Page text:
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Software generates video news bulletins

October 25, 2006

Software that automatically generates timely video news bulletins, presented by computer-animated characters, could revolutionize news broadcasting.

The system, called News at Seven, can produce reports tailored to a person’s particular interests.

Using keywords entered by the user, the program selects news site RSS feeds and specific stories to focus on. The next step is to extract further key terms from these reports and use these to search for… read more

RNA interference by Nature Video

December 20, 2011


An amazing animation fromĀ  Nature Reviews Genetics, based on the latest research, explains how RNAi works and introduces the two main players: small interfering RNAs (siRNAs) and microRNAs (miRNAs).

RNA interference (RNAi) is an important process used by many different organisms to regulate the activity of genes.

The animation takes you on an audio-visual journey through the steps of gene expression and shows you an up-to-date… read more

Humanity? Maybe It’s in the Wiring

December 10, 2003

The conscience or sense of free will may be located in spindle cells in the frontoinsular cortex of the brain, according to California Institute of Technology neuroscientist Dr. John M. Allman.

This is a region closely connected to the insula and part of the same elaborate circuitry in which emotions are generated and experienced.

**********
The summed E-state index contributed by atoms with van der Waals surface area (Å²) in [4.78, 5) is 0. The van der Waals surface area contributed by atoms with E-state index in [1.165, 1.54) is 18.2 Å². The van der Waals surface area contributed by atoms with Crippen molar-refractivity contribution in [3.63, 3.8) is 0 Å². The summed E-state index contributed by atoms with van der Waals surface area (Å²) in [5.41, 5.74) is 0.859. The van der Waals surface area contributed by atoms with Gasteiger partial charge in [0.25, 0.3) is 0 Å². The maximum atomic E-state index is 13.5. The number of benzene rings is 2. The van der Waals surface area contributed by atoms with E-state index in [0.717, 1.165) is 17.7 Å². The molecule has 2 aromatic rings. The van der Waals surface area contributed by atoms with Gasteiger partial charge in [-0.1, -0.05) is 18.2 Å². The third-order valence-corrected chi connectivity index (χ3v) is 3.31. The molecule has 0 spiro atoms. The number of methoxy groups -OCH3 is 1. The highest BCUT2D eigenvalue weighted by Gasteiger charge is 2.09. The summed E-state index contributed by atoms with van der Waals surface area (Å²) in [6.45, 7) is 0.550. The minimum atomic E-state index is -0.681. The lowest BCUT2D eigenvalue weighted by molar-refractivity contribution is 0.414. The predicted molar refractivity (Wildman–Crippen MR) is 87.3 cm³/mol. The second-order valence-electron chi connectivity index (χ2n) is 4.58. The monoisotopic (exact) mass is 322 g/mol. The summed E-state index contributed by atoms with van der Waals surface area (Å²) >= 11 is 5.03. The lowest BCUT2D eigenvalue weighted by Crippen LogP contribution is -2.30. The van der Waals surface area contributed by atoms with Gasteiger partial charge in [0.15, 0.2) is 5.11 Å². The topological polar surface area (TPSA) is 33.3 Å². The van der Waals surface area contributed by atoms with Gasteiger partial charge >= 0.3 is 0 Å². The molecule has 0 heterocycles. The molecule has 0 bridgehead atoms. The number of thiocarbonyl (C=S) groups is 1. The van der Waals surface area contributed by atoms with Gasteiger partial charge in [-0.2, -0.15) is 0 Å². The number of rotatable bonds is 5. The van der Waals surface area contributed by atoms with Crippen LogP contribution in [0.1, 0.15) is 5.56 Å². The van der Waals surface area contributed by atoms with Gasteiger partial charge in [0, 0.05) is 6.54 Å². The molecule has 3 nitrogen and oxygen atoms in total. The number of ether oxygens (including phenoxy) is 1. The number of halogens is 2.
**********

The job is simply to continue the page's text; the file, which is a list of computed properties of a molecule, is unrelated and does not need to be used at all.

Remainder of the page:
IBM Invents Short-Cut to Assessing Data Quality

March 1, 2010

IBM researchers have developed a “breakthrough” algorithm that cuts the computational costs of assessing data quality by two orders of magnitude.

The impetus behind this work is the flood of data that is fed to computers to solve real-world problems — everything from stock portfolio management to computational fluid dynamics.

Nanotubes bring artificial photosynthesis a step nearer

July 11, 2008

Carbon nanotubes are the crucial chemical ingredient that could make artificial photosynthesis possible, say Chinese researchers.

Artificial photosynthesis could efficiently produce hydrogen that could be used as a clean fuel and also mop up carbon dioxide from the atmosphere.

By covalently bonding a large number of phthalocyanine molecules to a carbon nanotube, they could create a multiple electron system activated by visible light. The extra electrons stored in… read more

3D maps let travellers take virtual city tours

November 7, 2006

Microsoft’s updated Virtual Earth mapping software includes photo-realistic three-dimensional models of real buildings and other structures.

PDA translates speech

December 18, 2003

Researchers have put together a two-way speech-to-speech system that translates medical information from Arabic to English and English to Arabic and runs on an iPaq handheld computer.

How to see through opaque materials

March 9, 2010

A new experiment conducted by researchers at the City of Paris Industrial Physics and Chemistry Higher Educational Institution (ESPCI) has shown that it’s possible to focus light through opaque materials and detect objects hidden behind them, provided you know enough about the material.

They produced a numerical model called a transmission matrix, which includes over 65,000 numbers describing the way that a material scatters light in a layer of… read more